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Curr Biol. 2002 Oct 15;12(20):1756-61.

A ubiquitous and conserved signal for RNA localization in chordates.

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Department of Biology, Boston University, Boston, MA 02215, USA.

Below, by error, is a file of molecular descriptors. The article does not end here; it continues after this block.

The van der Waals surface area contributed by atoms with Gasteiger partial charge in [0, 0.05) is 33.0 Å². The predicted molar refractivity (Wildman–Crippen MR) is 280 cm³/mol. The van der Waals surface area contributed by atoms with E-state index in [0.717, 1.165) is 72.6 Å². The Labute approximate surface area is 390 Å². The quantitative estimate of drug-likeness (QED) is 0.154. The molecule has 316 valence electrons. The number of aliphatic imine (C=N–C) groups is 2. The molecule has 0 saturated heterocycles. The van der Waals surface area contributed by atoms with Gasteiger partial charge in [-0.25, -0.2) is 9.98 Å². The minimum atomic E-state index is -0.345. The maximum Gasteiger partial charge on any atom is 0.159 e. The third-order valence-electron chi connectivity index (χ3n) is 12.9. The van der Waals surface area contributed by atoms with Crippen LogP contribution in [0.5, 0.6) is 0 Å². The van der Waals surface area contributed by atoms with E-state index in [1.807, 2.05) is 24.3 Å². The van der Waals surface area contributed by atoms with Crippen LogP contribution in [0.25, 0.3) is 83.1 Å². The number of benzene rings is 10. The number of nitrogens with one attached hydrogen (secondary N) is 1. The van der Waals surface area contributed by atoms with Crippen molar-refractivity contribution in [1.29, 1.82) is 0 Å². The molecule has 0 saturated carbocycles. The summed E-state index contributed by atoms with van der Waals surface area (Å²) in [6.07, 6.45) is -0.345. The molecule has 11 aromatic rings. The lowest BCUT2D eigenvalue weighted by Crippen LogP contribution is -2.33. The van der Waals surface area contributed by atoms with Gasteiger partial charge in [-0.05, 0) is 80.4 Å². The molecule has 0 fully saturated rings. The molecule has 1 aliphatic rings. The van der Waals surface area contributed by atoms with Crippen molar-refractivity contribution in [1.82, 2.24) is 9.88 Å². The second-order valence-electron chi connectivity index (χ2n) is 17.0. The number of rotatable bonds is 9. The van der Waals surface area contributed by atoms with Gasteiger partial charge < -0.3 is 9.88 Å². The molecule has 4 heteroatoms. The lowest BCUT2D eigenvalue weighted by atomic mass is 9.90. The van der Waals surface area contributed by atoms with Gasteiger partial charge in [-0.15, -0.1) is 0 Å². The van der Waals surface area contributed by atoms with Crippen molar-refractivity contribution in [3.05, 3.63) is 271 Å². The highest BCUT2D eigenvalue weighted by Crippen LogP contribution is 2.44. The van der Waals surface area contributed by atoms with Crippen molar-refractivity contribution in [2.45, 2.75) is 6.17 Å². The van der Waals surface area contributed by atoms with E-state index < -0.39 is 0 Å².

During oogenesis in Xenopus laevis, several RNAs that localize to the vegetal cortex via one of three temporally defined pathways have been identified. Although individual mRNAs utilize only one pathway, there is functional overlap and apparent continuity between them, suggesting that common cis-acting sequences may exist. Because previous work with the Vg1 mRNA revealed that short nontandem repeats are important for localization, we developed a new computer program, called REPFIND, to expedite the identification of repeated motifs in other localized RNAs. Here we show that clusters of short CAC-containing motifs characterize the localization elements (LEs) of virtually all mRNAs localized to the vegetal cortex of Xenopus oocytes. A search for this signal in GenBank [9] resulted in the identification of new localized mRNAs, demonstrating the applicability of REPFIND to predict localized RNAs. CAC-rich LEs are also found in ascidians and other vertebrates, indicating that these cis regulatory elements are conserved in chordates. Interestingly, biochemical evidence shows that distinct CAC-containing motifs have different functions in the localization process. Thus, clusters of CAC-containing motifs are a ubiquitous signal for RNA localization and can signal localization in a variety of pathways through slight variations in sequence composition.

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